Breakthrough in Treating MS

When Paulo Zamboni’s wife came down with MS (multiple sclerosis), he was in an unusual position: He was a professor of medicine. Not only did he have technical expertise, he was going to care far more than than most MS researchers about finding a cure. (Likewise, when I suffered from early awakening, I had both technical expertise and cared more about finding a solution than any sleep researcher.)

Using ultrasound to examine the vessels leading in and out of the brain, Dr. Zamboni made a startling find: In more than 90 per cent of people with multiple sclerosis, including his spouse, the veins draining blood from the brain were malformed or blocked. In people without MS, they were not. [emphasis added] . . . More striking still was that, when Dr. Zamboni performed a simple operation to unclog veins and get blood flowing normally again, many of the symptoms of MS disappeared. . . . His wife, who had the surgery three years ago, has not had an attack since. . .
The initial studies done in Italy were small but the outcomes were dramatic. In a group of 65 patients with relapsing-remitting MS (the most common form) who underwent surgery, the number of active lesions in the brain fell sharply, to 12 per cent from 50 per cent; in the two years after surgery, 73 per cent of patients had no symptoms.

Clearly Dr. Zamboni has discovered something very important. Perhaps no true health breakthrough would be complete without appalling responses from powerful people within the biomedical establishment. The American MS society issued a comment on these findings that the rest of us can marvel at. According to them, people with MS should not get tested for malformed or blocked veins!

Q: I have MS. Should I be tested for signs of CCSVI?
A: No, unless you are involved in a research study exploring this phenomenon, since at this time there is no proven therapy to resolve any abnormalities that might be observed, and it is still not clear whether relieving venous obstructions would be beneficial.

Persons with MS cannot be trusted with the dangerous knowledge of whether or not their veins are malformed or blocked! The Chairman of the Board of the National MS society is Thomas R. Kuhn. The President is Joyce M. Nelson. I would love to know how they justify this position. I wrote to the National MS society asking how Kuhn justifies this. The Canadian MS society is far less negative, perhaps due to public pressure.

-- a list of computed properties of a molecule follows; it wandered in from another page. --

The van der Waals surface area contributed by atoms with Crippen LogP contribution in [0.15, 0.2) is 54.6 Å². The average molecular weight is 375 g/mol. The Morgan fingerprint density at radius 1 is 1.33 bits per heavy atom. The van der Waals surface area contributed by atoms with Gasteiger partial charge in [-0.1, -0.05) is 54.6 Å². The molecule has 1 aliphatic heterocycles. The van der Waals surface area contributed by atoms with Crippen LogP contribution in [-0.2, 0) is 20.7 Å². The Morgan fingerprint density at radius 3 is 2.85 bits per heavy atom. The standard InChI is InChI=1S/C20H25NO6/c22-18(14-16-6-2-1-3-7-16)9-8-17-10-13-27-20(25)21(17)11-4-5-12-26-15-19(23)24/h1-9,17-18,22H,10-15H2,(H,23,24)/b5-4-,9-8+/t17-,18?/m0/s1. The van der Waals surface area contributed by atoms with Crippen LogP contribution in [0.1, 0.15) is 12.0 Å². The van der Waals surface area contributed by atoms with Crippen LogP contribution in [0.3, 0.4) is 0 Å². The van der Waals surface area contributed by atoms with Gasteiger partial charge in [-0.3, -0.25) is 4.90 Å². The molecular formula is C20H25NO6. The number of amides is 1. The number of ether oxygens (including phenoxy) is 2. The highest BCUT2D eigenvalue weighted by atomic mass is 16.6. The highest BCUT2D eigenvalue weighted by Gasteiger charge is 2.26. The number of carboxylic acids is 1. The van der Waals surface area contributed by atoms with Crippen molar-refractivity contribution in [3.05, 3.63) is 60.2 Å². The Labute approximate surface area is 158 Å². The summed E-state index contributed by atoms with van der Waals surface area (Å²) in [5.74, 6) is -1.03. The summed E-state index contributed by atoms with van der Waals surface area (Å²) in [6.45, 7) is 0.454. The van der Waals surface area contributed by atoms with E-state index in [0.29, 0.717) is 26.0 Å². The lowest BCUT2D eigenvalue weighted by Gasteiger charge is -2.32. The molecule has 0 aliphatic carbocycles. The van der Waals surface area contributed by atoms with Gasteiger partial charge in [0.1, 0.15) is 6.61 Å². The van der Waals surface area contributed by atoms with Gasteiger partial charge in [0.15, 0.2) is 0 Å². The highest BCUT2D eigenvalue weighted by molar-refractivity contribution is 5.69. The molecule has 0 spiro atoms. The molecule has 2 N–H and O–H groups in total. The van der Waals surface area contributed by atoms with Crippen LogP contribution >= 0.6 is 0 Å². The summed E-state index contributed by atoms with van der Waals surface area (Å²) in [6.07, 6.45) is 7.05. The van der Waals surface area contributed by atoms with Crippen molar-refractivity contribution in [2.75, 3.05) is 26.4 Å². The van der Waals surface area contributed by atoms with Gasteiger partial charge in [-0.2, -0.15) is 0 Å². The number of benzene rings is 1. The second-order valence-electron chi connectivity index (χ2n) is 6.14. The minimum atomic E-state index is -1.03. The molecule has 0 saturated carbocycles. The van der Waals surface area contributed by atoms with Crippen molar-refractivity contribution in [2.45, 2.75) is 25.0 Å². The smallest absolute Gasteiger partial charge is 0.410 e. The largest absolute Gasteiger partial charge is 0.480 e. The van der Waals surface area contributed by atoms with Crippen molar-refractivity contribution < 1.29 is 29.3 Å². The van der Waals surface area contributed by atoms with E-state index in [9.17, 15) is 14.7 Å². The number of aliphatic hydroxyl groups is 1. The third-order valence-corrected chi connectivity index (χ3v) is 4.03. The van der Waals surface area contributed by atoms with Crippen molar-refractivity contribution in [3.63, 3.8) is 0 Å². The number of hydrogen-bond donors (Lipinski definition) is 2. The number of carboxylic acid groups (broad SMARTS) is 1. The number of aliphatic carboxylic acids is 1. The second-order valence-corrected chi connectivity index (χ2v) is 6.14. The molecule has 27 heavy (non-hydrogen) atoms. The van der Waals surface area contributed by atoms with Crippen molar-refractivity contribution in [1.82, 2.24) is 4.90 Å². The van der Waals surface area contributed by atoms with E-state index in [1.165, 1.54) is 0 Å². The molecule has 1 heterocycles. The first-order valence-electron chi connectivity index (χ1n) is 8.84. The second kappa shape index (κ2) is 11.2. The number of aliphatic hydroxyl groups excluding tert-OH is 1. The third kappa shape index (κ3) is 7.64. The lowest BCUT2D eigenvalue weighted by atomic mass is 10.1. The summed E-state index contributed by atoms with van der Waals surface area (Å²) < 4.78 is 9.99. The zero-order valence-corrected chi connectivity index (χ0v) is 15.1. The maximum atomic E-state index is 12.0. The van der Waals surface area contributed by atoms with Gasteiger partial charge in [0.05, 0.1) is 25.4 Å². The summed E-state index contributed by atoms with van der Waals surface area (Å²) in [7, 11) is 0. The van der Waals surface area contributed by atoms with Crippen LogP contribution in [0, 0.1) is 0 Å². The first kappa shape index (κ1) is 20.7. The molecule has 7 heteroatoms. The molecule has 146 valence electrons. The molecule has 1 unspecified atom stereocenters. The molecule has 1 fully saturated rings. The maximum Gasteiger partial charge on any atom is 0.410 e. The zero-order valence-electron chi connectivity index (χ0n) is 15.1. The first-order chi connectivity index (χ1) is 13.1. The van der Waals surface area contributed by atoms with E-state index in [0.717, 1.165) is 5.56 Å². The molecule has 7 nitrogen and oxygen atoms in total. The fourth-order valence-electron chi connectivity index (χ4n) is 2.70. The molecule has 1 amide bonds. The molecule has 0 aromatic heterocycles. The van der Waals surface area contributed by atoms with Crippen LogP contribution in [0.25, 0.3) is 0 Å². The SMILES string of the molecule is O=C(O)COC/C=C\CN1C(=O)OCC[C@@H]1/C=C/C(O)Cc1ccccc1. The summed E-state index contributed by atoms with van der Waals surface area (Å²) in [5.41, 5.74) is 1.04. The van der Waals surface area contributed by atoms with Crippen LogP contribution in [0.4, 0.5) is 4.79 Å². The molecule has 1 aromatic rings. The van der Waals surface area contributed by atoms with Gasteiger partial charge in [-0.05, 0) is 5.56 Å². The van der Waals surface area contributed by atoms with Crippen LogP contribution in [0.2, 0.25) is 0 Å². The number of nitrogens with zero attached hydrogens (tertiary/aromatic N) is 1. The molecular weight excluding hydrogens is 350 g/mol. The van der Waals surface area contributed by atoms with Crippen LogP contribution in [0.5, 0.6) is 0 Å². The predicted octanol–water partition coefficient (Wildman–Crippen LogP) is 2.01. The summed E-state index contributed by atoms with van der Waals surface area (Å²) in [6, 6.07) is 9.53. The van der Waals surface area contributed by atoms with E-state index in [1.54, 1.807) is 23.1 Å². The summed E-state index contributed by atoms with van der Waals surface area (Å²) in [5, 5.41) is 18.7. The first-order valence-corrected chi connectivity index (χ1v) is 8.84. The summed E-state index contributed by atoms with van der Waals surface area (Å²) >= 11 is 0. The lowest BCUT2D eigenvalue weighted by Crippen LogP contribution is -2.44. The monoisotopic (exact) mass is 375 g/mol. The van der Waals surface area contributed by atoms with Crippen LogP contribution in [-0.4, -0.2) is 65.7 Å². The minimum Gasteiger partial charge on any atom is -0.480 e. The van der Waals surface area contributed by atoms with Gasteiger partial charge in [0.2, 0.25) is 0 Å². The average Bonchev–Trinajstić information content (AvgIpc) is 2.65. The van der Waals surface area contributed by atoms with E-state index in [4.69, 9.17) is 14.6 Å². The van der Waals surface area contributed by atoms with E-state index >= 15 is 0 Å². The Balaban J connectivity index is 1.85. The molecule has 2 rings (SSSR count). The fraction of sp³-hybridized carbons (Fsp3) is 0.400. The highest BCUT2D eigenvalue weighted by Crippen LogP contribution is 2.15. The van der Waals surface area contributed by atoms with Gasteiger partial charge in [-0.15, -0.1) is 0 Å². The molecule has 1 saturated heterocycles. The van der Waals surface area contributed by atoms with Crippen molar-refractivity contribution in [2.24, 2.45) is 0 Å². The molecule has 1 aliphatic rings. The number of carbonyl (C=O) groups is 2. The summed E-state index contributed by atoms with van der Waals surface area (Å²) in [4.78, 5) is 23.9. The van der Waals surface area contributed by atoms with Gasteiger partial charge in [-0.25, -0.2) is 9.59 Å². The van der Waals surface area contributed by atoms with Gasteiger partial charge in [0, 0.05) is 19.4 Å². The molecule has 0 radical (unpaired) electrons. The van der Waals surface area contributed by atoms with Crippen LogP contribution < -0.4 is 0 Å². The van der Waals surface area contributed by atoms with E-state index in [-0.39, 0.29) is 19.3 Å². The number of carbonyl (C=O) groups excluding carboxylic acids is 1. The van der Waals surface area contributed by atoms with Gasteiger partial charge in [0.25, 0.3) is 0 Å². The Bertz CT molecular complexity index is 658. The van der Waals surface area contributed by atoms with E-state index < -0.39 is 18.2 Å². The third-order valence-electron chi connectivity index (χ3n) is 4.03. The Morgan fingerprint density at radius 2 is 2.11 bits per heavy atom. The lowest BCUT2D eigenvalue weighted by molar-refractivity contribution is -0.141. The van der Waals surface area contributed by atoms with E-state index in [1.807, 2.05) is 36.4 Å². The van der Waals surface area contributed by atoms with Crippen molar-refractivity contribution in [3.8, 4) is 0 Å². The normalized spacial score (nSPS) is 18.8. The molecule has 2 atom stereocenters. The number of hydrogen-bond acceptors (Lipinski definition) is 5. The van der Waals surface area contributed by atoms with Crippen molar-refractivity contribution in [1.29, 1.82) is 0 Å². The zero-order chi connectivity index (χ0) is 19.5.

Over at This Is MS, the National MS position is derided. Someone has made the shrewd observation that if there is something to Zamboni’s idea, persons with MS should get a red head after exercise more often than persons without MS and is collecting data to see if this is true. There seems to be something to it.

Not only is this a wonderful discovery but it is wonderful how the National MS Society can simply be ignored. There are now much better sources of information.

Thanks to Anne Weiss, Charles Richardson, and James Andwartha.

11 Replies to “Breakthrough in Treating MS”

  1. Are you sure you “cared far more about finding a solution than any sleep researcher”? I imagine that many sleep researchers have sleep problems or have close friends or relatives who do. That might motivate some people to go into sleep research in the first plac.

  2. Andrew, yeah, that’s a good question. Judging by everything I’ve read, I cared more than any sleep researcher. No expressions of concern about this. As you say at least a few of them had/have the same problem. Why no expressions of concern? Why no research program? Well, early awakening isn’t life-threatening. Other sleep disorders are much worse. Maybe because to study early awakening would get in the way of more conventional research that would be more palatable to funding agencies and their colleagues — but I don’t know. Aside from trying to read people’s minds, I did experiments about the problem for 20 years. Nobody else has done experiments about it for one year. But you also have a good point and I’ve removed the “far” from “far more”. The difference in motivation (between the person with the problem and the average researcher) is really important but I hope I can find a better way to put it.

  3. The actions of the American MS society remind me of the American Heart Associations belief in the lipid hypothesis (and statin drugs), and the American Diabetes Association’s support for low-fat high carb diets. I’m not sure these big organizations have justified their existences.

  4. I’d suggest it’s reasonable to wait for replication of these results before getting MS patients all worried and clamoring for vein surgery. I have ALS and last year there were encouraging reports (also out of Italy) that lithium had been very effective against that disease. Should the ALS Association have told everybody to rush to their doctors and get lithium? A larger trial was started to replicate the results and was recently stopped midway due to ineffectiveness. Lithium did nothing for ALS in that study.

    There are reasons why science does not turn on a dime and change all its recommendations based on the latest result by one scientist. Too many of these reports turn out to be inaccurate or at least incomplete.

    I hope very, very strongly that this treatment turns out to be as valuable as claimed and brings great relief to patients with MS. But we need to double check the results before performing this surgery on a large body of people.

  5. Hal, it’s the fact that the National MS Society discourages testing that I find appalling. Treatment (such as lithium) and testing are really different. And the evidence here is far stronger than the ALS case. No one found that lithium levels in ALS patients were always lower than lithium levels in non-ALS patients, which is essentially what has been found here.

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